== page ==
Latest Expert Exchange Queries

Make your inventory and invoicing software GST Ready from Binarysoft info@binarysoft.com
sitemapHome | Registration | Job Portal for CA's | Expert Exchange | Currency Converter | Post Matrimonial Ads | Post Property Ads
 
 
News shortcuts: From the Courts | News Headlines | VAT (Value Added Tax) | Service Tax | Sales Tax | Placements & Empanelment | Various Acts & Rules | Latest Circulars | New Forms | Forex | Auditing | Direct Tax | Customs and Excise | ICAI | Corporate Law | Markets | Students | General | Indirect Tax | Mergers and Acquisitions | Continuing Prof. Edu. | Budget Extravaganza | Transfer Pricing
 
 
 
 
Popular Search: ACCOUNTING STANDARDS :: VAT Audit :: TDS :: empanelment :: due date for vat payment :: ARTICLES ON INPUT TAX CREDIT IN VAT :: ACCOUNTING STANDARD :: articles on VAT and GST in India :: VAT RATES :: TAX RATES - GOODS TAXABLE @ 4% :: cpt :: Central Excise rule to resale the machines to a new company :: list of goods taxed at 4% :: form 3cd :: ICAI offer Get Windows 7,Office 2010 in Rs.799 Taxes
 
 
News Headlines »
 Filing tax returns? Here are seven things to remember
 Clarifications on computation of book profit for the purposes of levy of Minimum Alternate Tax (MAT) under section 115JB of the Income-tax Act, 1961 for Indian Accounting Standards (Ind AS) compliant companies.
 Mistakes in filing income tax returns that may get you a tax notice
 Know how you can claim return of income in Form 26 AS case
 What you must know for tax filing this year
 How to file tax return if you have two Form 16s
 10 things you should know about Form 26 AS
 How to file income tax return without Form 16
 How to rectify income tax returns
 Income-tax (21st Amendment) Rules, 2017
 Deadline for filing income tax return nears; here are 10 common mistakes that you must avoid

India Inc faces taxing issues over IFRS
July, 01st 2010

As corporate India comes to terms with the complex new system of accounting standards, which it will have to adopt beginning April 1, it is vexed with two related issues that it has no control over taxation and the companies law.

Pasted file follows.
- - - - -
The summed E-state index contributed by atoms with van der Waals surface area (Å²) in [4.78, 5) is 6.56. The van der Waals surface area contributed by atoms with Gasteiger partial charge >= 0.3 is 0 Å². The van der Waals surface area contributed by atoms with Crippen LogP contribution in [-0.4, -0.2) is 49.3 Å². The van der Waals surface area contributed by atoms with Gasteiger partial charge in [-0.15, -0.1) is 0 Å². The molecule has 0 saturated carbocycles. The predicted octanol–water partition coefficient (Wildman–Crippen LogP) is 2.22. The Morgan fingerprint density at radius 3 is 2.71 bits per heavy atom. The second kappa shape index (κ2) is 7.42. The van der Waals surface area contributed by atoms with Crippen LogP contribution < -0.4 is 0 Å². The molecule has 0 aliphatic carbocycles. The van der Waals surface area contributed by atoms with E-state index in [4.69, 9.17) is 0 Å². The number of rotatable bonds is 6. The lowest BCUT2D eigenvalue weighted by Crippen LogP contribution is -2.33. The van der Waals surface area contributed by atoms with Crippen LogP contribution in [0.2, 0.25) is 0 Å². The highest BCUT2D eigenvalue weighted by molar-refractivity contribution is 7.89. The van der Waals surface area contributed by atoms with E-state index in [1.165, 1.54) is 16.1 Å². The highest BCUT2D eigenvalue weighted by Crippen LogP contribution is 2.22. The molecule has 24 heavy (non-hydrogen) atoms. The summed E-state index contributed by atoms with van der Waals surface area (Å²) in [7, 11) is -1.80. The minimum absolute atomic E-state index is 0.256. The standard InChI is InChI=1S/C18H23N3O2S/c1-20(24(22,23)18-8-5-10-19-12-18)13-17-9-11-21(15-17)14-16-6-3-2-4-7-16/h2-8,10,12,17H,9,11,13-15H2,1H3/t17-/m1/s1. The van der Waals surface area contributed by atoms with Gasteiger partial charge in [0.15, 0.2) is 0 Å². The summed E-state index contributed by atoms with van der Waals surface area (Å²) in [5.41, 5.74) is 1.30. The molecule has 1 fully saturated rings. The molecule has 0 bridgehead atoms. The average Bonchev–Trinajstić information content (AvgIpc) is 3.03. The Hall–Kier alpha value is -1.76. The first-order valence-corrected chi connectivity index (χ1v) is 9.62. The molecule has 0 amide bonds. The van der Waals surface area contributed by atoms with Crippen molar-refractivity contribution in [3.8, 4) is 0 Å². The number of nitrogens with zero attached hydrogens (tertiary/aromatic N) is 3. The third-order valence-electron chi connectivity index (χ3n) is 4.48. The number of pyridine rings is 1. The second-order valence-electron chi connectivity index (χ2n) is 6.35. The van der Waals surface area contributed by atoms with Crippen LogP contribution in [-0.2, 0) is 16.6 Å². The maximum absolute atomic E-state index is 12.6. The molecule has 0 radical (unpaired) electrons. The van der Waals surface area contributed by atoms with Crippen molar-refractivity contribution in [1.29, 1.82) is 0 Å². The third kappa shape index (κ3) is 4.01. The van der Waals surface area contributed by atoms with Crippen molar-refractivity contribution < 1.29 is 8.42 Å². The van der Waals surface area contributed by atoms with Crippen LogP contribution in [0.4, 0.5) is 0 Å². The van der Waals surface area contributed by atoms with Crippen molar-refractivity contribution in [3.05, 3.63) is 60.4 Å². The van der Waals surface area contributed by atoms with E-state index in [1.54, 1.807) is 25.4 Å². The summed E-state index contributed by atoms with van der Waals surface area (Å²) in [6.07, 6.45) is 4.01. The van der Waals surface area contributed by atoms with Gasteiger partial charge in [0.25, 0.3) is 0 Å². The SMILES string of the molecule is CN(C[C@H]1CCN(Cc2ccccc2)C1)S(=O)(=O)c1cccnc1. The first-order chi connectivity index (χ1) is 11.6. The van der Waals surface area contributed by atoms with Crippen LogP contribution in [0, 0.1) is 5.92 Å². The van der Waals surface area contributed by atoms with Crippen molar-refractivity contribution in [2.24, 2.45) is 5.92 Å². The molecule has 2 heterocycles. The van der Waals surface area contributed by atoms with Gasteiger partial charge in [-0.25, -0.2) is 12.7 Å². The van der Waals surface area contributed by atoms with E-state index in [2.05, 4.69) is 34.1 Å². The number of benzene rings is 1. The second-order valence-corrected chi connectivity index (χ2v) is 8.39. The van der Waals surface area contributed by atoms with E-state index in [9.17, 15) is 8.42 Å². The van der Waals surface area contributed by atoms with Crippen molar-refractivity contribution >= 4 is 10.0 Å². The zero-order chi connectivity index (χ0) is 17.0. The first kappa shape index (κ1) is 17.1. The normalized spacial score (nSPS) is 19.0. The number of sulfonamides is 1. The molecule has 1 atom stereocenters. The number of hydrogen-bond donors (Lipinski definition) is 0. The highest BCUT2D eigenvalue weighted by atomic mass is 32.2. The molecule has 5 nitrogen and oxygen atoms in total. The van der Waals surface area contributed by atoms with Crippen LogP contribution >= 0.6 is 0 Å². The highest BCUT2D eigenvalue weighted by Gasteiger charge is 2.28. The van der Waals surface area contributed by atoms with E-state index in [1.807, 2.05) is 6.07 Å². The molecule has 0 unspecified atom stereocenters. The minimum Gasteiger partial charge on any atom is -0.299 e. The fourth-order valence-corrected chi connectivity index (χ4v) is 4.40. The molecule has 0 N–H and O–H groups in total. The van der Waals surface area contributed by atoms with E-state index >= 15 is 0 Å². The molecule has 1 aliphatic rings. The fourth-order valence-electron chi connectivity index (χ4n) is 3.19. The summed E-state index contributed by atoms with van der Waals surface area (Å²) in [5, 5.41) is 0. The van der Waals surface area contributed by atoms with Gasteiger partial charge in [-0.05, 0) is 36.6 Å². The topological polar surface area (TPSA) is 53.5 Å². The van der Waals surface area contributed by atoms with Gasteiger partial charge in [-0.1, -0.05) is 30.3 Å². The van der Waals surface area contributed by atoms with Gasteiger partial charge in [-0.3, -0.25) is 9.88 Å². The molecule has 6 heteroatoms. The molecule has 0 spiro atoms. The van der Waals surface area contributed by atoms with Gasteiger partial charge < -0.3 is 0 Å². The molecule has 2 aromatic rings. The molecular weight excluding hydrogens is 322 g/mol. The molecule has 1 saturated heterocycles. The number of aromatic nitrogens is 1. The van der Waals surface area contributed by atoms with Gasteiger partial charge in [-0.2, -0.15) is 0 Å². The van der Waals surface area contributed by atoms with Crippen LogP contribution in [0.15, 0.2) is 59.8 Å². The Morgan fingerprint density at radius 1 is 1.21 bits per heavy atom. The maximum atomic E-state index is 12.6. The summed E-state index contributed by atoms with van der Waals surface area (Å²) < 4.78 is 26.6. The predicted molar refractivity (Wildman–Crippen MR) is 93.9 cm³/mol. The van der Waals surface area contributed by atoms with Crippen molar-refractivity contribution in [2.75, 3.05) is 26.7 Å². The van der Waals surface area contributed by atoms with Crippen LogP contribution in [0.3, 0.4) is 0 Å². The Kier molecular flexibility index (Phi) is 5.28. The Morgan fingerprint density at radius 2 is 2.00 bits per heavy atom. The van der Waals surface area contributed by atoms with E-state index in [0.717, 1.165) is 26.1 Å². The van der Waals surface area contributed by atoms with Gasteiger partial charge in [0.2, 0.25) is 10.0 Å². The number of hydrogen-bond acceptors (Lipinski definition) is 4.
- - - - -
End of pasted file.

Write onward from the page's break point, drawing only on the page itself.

As it is, the kaleidoscope of conflicting perspectives is complex enough to confound even the knowledgeable. For example, when you depreciate different components of an asset over varying useful lives and at different rates as mandated by the International Financial Reporting Standards (IFRS), as opposed to applying a single rate for the entire asset as is done today, will the depreciation load rise or decline? You have freehold land and haven't decided if it is for real estate development or your own office building is the land, then, an asset or an investment? If preference capital is to be treated as a loan, then is the dividend actually interest'?

Questions, hundreds of them, answers to which is more a matter of opinion than an established principle, are buzzing around the Indian accounting profession.

Yet, these appear mere pinpricks when you compared with the problems thrown up by aspects of taxation policy and the companies law.

Uncertainties

At a seminar on IFRS organised here by the Confederation of Indian Industry, experts rued that the authorities were yet to come out with a fundamental guideline as to whether from April 1 next year, the taxable profits will be computed according to existing Indian accounting standards or IFRS.

A committee has been formed comprising members from the Central Board of Direct Taxes and the Institute of Chartered Accountants of India. The committee will presumably first look into revenue implications for the Government rather than extend help to the corporate sector.